Whitewood v. Wolf

From Wikipedia, the free encyclopedia
Jump to: navigation, search
Whitewood v. Wolf
MD pa seal.jpg
No. 1:13-cv-1861
U.S. District Court for the Middle District of Pennsylvania
Full case name Deb Whitewood, et al.,
Plaintiffs,
v.
Michael Wolf,
in his official capacity as Secretary, Pennsylvania Department of Health, et al.,
Defendants.
Date decided May 20, 2014
Citations 992 F. Supp. 2d 410
Judge sitting John E. Jones III, U.S.D.J.
Case history
Subsequent actions Petition for rehearing denied, No. 14-3048 (3d Cir. Aug. 4, 2014), application for stay denied sub nom. Santai-Gaffney v. Whitewood, No. 14A19 (U.S. Sup. Ct. July 9, 2014), denial of intervenor status summarily affirmed, appeal ordered dismissed, sub nom. Whitewood v. Secretary Pennsylvania Department of Health, No. 14-3048 (3d Cir. July 3, 2014); intervenor status denied (M.D. Pa. June 18, 2014)
Case holding
State enjoined from enforcing same-sex marriage ban; such bans violate the Fourteenth Amendment's Due Process and Equal Protection clauses.

Whitewood v. Wolf was a federal lawsuit filed in July 2013 that successfully challenged the Pennsylvania statute that banned same-sex marriage. The district court's decision in May 2014 held that the statute violated the Due Process and Equal Protection clauses of the United States Constitution. Same-sex couples immediately sought and received marriage licenses and the decision was not appealed. One county clerk sought repeatedly without success to intervene to defend the law.

Lawsuit[edit]

On July 9, 2013, following the U.S. Supreme Court decision in United States v. Windsor, the ACLU filed suit in U.S. District Court for the Middle District of Pennsylvania on behalf of 23 plaintiffs—10 couples, 2 of their children, and a widow—seeking to overturn Pennsylvania's 1996 statutory ban on same-sex marriage.[1] The case, originally Whitewood v. Corbett, was assigned to Judge John E. Jones III.[2] On July 11, Attorney General Kathleen Kane, a named defendant, said that she would not defend the statute as she "endorse[d] equality and anti-discrimination laws" and that the statute was "wholly unconstitutional".[3] On July 30, Governor Tom Corbett announced he would defend the statute.[4]

Pretrial motions[edit]

All parties agreed to having Corbett's name removed as a defendant.[5] The remaining named defendants are the state health and revenue secretaries, and the Bucks County register of wills.[4] On November 15, Judge Jones rejected the state defendants' motion to dismiss the suit. The judge found that while Baker v. Nelson was precedent, it did not require him to find that denial of marriage equality is outside federal jurisdiction because "[t]he jurisprudence of equal protection and substantive due process has undergone what can only be characterized as a sea change since 1972", foremost being the recent Supreme Court ruling in United States v. Windsor.[6] In early December, the state's attorneys asked Jones to allow them to ask the Third Circuit Court of Appeals to rule on whether Baker v. Nelson is binding precedent. Judge Jones denied this interlocutory appeal on December 17, writing "this Court is rightfully in position to consider and assess such doctrinal advancements [since Baker]."[7][8]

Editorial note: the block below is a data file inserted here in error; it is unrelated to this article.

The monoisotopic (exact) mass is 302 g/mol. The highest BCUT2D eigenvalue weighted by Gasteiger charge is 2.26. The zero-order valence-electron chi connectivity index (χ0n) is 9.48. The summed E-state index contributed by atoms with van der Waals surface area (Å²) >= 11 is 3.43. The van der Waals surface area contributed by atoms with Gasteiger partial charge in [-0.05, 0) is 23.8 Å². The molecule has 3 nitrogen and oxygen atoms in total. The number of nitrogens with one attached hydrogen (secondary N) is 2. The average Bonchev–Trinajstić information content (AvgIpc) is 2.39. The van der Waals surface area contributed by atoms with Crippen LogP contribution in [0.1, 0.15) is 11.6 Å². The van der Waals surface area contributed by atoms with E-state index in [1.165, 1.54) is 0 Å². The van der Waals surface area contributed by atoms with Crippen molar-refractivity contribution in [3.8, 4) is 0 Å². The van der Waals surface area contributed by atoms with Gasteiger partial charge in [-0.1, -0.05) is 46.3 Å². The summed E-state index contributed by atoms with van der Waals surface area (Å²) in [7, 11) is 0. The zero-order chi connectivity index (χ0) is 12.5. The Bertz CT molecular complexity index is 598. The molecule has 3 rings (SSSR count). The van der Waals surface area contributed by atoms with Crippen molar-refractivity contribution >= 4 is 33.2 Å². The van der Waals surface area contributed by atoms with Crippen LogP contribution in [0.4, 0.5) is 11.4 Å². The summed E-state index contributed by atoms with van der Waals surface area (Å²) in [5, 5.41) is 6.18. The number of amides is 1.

On April 21, 2014, plaintiff same-sex couples filed a motion for summary judgment in Whitewood v. Wolf, which would allow the court to rule solely on the briefs without a trial. The state defendants agreed to dispense with trial as well.[9]

U.S. district court ruling[edit]

On May 20, 2014, Judge Jones ruled in Whitewood v. Wolf that Pennsylvania's same-sex marriage ban is unconstitutional.[10] He applied intermediate scrutiny and declared that the ban violates the Due Process and Equal Protection clauses of the United States Constitution.[11] The ruling was not stayed and same-sex couples in Pennsylvania could request and receive marriage licenses immediately and marry after a mandatory 3-day waiting period.[12][13] Anticipating legal maneuvers to stay Jones' ruling, dozens of same-sex couples applied for marriage licenses the same day and some obtained waivers of the state's three-day waiting period. At least one couple managed to celebrate their wedding on May 21.[14][15]

Pennsylvania's Republican Governor Tom Corbett announced on May 21 that he would not appeal Judge Jones' decision, effectively making Pennsylvania the 19th state to recognize same-sex marriage.[16]

Proposed intervention[edit]

On June 6, the Schuylkill County court clerk responsible for responding to marriage license applications, Theresa Santai-Gaffney, filed a motion before Judge Jones to allow her to intervene in the case in her official capacity. She wanted the court to stay its decision in Whitewood v. Wolf and to allow her appeal it.[17] Judge Jones denied the motion on June 18, lamenting that a private citizen would use her public office to make a "wholly disingenuous" intervention.[18]

Santai-Gaffney immediately appealed the denial of her intervention to the Third Circuit Court of Appeals and asked it to stay the lower court's ruling. She argued that the Supreme Court's order in Herbert v. Kitchen, 134 S.Ct. 893 (2014), is precedent for a stay, that she is likely to succeed on the merits, that sexual orientation is not a suspect class, and that the public interest is served by preventing same-sex marriage.[19] The Third Circuit immediately ordered the case sent to a panel to determine if summary action was warranted.[20]

Court of Appeals dismissal[edit]

On July 3, a three-judge panel of the Third Circuit summarily affirmed Judge Jones' dismissal of the Santai-Gaffney's motion to intervene in Whitewood and ordered her appeal dismissed. U.S. Circuit Judge Patty Shwartz, in a two-sentence order, said such dismissal was warranted "[f]or essentially the reasons set forth in the Opinion of the District Court." Santai-Gaffney's lawyer then said "Our plan is to file something with the U.S. Supreme Court... The people of Pennsylvania deserve to have adequate review of this law."[21][22]